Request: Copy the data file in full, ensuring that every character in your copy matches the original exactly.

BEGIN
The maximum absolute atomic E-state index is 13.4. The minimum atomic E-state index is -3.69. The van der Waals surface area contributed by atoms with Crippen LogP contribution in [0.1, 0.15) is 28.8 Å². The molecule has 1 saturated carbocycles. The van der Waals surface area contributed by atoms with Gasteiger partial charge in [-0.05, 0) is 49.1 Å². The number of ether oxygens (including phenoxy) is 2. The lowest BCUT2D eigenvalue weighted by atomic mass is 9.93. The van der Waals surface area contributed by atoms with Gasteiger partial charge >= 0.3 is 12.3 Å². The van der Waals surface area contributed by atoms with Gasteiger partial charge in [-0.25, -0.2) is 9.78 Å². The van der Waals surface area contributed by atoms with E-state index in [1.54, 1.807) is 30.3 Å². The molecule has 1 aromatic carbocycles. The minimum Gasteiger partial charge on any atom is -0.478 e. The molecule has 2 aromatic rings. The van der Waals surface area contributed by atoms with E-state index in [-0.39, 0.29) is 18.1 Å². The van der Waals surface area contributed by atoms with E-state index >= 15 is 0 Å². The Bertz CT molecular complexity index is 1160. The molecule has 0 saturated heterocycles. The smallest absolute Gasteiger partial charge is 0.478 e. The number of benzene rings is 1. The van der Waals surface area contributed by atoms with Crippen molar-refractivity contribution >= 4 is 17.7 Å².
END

The maximum absolute atomic E-state index is 13.4. The minimum atomic E-state index is -3.69. The van der Waals surface area contributed by atoms with Crippen LogP contribution in [0.1, 0.15) is 28.8 Å². The molecule has 1 saturated carbocycles. The van der Waals surface area contributed by atoms with Gasteiger partial charge in [-0.05, 0) is 49.1 Å². The number of ether oxygens (including phenoxy) is 2. The lowest BCUT2D eigenvalue weighted by atomic mass is 9.93. The van der Waals surface area contributed by atoms with Gasteiger partial charge >= 0.3 is 12.3 Å². The van der Waals surface area contributed by atoms with Gasteiger partial charge in [-0.25, -0.2) is 9.78 Å². The van der Waals surface area contributed by atoms with E-state index in [1.54, 1.807) is 30.3 Å². The molecule has 1 aromatic carbocycles. The minimum Gasteiger partial charge on any atom is -0.478 e. The molecule has 2 aromatic rings. The van der Waals surface area contributed by atoms with E-state index in [-0.39, 0.29) is 18.1 Å². The van der Waals surface area contributed by atoms with E-state index >= 15 is 0 Å². The Bertz CT molecular complexity index is 1160. The molecule has 0 saturated heterocycles. The smallest absolute Gasteiger partial charge is 0.478 e. The number of benzene rings is 1. The van der Waals surface area contributed by atoms with Crippen molar-refractivity contribution >= 4 is 17.7 Å².